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Topic:

Carlos Balacuit, Lamberto Tan and Sergio Yu Carcel vs CFI Agusan del Norte and Butuan City
and City of Butuan
GR No. L-38429, 30 June 1988
Gancayco, J.

Facts:
 The case involves Ordinance 640 penalizing any person or entity for requiring children
between 7 and 12 to pay full price for tickets intended for adults.
 Petitioners, managers of Maya and Dalisay Theaters, Crown Theater and Diamond
theater, respectively, filed a complaint praying that the ordinance be declared
unconstitutional and unenforceable.
 A restraining order was issued to refrain respondents from enforcing said ordinance.
 Respondents filed their answer stating the validity of ordinance.
 CFI ruled in favor of respondents upholding the constitutionality of the ordinance in
question.
 Petitioners filed an MR which was denied in a resolution.

Issue:
WON the Ordinance is ultra vires and an invalid exercise of police power

Held:
Yes

Ratio:
 It is already settled that the operation of theaters, cinematographs and other places
of public exhibition are subject to regulation by the municipal council in the exercise
of delegated police power by the local government.
 The Court agrees with petitioners that the ordinance is not justified by any necessity for
public interest. The police power legislation must be firmly grounded on public interest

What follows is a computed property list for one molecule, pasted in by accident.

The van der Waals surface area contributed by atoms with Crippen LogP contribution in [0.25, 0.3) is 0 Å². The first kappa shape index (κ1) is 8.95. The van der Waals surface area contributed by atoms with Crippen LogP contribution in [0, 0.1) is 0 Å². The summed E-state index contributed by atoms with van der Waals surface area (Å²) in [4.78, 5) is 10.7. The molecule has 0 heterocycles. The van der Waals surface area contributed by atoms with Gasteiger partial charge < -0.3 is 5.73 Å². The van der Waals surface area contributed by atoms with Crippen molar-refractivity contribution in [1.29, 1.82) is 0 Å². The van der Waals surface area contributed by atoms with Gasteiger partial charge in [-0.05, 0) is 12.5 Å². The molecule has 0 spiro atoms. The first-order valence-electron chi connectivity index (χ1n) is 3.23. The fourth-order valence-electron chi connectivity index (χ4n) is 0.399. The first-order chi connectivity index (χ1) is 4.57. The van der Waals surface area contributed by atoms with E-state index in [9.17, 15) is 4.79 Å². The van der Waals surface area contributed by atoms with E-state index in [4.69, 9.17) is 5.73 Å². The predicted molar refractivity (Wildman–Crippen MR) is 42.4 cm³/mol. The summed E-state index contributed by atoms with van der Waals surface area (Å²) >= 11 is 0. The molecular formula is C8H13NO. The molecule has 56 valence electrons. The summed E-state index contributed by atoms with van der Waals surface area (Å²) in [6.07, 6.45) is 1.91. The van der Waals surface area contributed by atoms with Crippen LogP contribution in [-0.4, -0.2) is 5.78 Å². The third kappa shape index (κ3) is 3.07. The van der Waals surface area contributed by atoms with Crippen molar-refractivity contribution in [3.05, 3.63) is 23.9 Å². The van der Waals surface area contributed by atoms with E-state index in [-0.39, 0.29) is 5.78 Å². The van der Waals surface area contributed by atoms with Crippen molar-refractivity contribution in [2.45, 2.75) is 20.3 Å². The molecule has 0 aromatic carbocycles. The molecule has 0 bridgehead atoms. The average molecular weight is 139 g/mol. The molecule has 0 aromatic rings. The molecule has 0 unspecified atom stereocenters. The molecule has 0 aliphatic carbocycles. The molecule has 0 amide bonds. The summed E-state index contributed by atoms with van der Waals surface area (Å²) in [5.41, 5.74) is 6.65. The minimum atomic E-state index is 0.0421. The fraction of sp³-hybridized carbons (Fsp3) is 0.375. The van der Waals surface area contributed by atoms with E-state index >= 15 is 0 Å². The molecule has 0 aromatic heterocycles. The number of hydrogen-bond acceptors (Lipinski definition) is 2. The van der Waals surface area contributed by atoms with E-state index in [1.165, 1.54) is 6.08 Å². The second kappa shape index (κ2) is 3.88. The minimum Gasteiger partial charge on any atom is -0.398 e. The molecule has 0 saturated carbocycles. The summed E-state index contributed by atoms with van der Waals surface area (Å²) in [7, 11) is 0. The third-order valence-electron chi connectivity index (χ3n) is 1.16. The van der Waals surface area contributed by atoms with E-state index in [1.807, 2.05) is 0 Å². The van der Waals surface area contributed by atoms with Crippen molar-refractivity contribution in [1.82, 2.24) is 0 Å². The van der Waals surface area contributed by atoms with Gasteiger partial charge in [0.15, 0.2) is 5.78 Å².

and welfare, and a reasonable relation must exist between purposes and means.
 The evident purpose of the ordinance is to help ease the burden of cost on the part of
parents who have to shell out the same amount of money for the admission of their
children, as they would for themselves,
 There is nothing pernicious in demanding equal price for both children and adults. The
petitioners are merely conducting their legitimate businesses. The object of every
business entrepreneur is to make a profit out of his venture. There is nothing immoral or
injurious in charging the same price for both children and adults. In fact, no person is
under compulsion to purchase a ticket. It is a totally voluntary act on the part of the
purchaser if he buys a ticket to such performances.
 While it is true that a business may be regulated, it is equally true that such regulation
must be within the bounds of reason, that is, the regulatory ordinance must be
reasonable, and its provisions cannot be oppressive amounting to an arbitrary
interference with the business or calling subject of regulation. A lawful business or
calling may not, under the guise of regulation, be unreasonably interfered with even
by the exercise of police power.
 A police measure for the regulation of the conduct, control and operation of a business
should not encroach upon the legitimate and lawful exercise by the citizens of their
property rights. The right of the owner to fix a price at which his property shall be sold
or used is an inherent attribute of the property itself and, as such, within the protection
of the due process clause.
 The exercise of police power by the local government is valid unless it contravenes the
fundamental law of the land, or an act of the legislature, or unless it is against public
policy or is unreasonable, oppressive, partial, discriminating or in derogation of a
common right.